According to the studies, Russians tend to have a wide network of acquaintances, contacting with as many as 25-30 people on a regular basis. The most sociable 25 percent of the population regularly interact with between 40-60 people. Only 15 percent of the unfortunate ones maintain regular relationships with less than 10 people and are forced to rely on government institutions to a larger extent. It seems that necessity is the primary motivator behind the reliance on government institutions – individuals with a wider social circle tend to trust the institutions less than the less sociable ones. The studies conclude that the level of abstract trust (towards institutions and strangers) in Russia is very low, forcing the people to rely on family and friends both in their private and business relationships.

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Small business in Russia – who is to blame and what is to be done

Russian weekly magazine „Russian Reporter“ published an interview with the Head of the Supervisory Board for the Russian entrepreneurs’ association „Russian Foundation“ (http://en.opora.ru/) Sergei Borisov, who contrasted the Russian Government’s imprudent measures with its desire to put Russia among the top 20 countries for doing business. The debate regarding the Government’s attitude towards small and medium business in Russia was spurred by the recent increase of mandatory social contributions that put as many as an estimated 300,000 small companies and entrepreneurs out of business since the beginning of 2013. 

Sergei Borisov is against the tax system that in effect filters out smaller businesses and individual entrepreneurs unable to pay the minimum social contributions prescribed by law. While there are forces within the Russian Government that are prepared to fight for every tax ruble – for instance, the Ministry of Labor recently requested to make social contribution tax evasion a felony – Sergei Borisov would like to relieve businesses with a monthly turnover of less than 100,000 rubles from paying any social contributions during their first year. The Russian Tax Administration claimed that 65 percent of the companies that closed their business after the increase of the mandatory social contributions weren’t operational anyway, but Borisov finds the figure arbitrary and believes that the President should punish the responsible officials who acted with gross negligence and ruined many businesses across the country. Borisov claims that there were instances when individual entrepreneurs were forced to pay contributions even though they were on maternity leave or serving in the army. As a result, after the Government increased the minimum social contributions for small businesses, approximately 100,000 new individuals applied for welfare benefits. Borisov wonders where does the Government intend to find the money to patch this new hole and warns that Russia might be approaching another recession soon.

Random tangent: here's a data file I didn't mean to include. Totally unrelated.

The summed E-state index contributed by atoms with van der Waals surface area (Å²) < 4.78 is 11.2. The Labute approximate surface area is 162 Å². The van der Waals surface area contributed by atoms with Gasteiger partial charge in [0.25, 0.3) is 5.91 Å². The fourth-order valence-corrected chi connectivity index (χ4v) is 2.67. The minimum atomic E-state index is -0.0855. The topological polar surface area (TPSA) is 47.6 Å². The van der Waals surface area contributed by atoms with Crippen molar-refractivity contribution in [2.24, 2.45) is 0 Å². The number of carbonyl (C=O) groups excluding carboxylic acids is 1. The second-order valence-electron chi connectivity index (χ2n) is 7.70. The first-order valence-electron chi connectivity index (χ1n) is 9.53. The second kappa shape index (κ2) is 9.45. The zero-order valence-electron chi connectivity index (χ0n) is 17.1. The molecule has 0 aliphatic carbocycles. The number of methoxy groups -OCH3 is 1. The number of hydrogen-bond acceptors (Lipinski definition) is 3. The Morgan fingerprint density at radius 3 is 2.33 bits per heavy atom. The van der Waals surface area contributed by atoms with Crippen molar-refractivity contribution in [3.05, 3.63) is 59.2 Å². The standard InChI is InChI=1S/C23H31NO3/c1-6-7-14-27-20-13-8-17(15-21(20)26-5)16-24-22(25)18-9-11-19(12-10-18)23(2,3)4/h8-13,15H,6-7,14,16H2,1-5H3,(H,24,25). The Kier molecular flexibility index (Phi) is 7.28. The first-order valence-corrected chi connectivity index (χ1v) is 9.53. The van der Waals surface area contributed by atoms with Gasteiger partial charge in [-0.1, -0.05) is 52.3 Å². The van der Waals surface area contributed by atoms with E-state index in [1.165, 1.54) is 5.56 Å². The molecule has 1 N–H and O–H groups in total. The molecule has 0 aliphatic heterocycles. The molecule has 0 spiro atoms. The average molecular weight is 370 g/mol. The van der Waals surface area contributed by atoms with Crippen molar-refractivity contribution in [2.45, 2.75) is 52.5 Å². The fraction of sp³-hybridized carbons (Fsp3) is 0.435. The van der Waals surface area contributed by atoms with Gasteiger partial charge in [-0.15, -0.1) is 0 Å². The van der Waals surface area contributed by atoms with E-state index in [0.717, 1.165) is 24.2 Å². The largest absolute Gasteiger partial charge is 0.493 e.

While the Russian Government seems to look down on entrepreneurs who are unable to meet the minimum social contribution payments, existence of micro-businesses is essential to many small, remote settlements. Borisov stated that the Russian Government provides approximately EUR 575 million for the support of small businesses annually, while France, with a population of less than half of Russia’s, allocates EUR 30 billion for the same purpose. The Government should also introduce minimum outsourcing requirements for companies participating in Government tenders, requiring them to place 20 percent of the estimated order value with small businesses. Instead, the Government seems to be much more concerned with big businesses, which is not surprising given its dependency on oil revenues and ostensible desire for modernization and innovation, which can only come from big companies with sufficient R&D budgets. Borisov argues that such attitude affects both the business and the political climate in Russia negatively. Government’s negligent approach towards the small business has already angered many entrepreneurs. However, Borisov argues against small business going into politics, as it would make itself too vulnerable in the environment with inadequate law enforcement and judicial capacities. In his own words, “I wouldn’t recommend anyone getting into that fight”. Borisov also hopes that the new Head of the Russian Central Bank will reconsider its strict monetary policy to make loans more accessible to the small businesses. He believes that the prosperity of Russian entrepreneurs is essential for changing the mentality of the population for the better.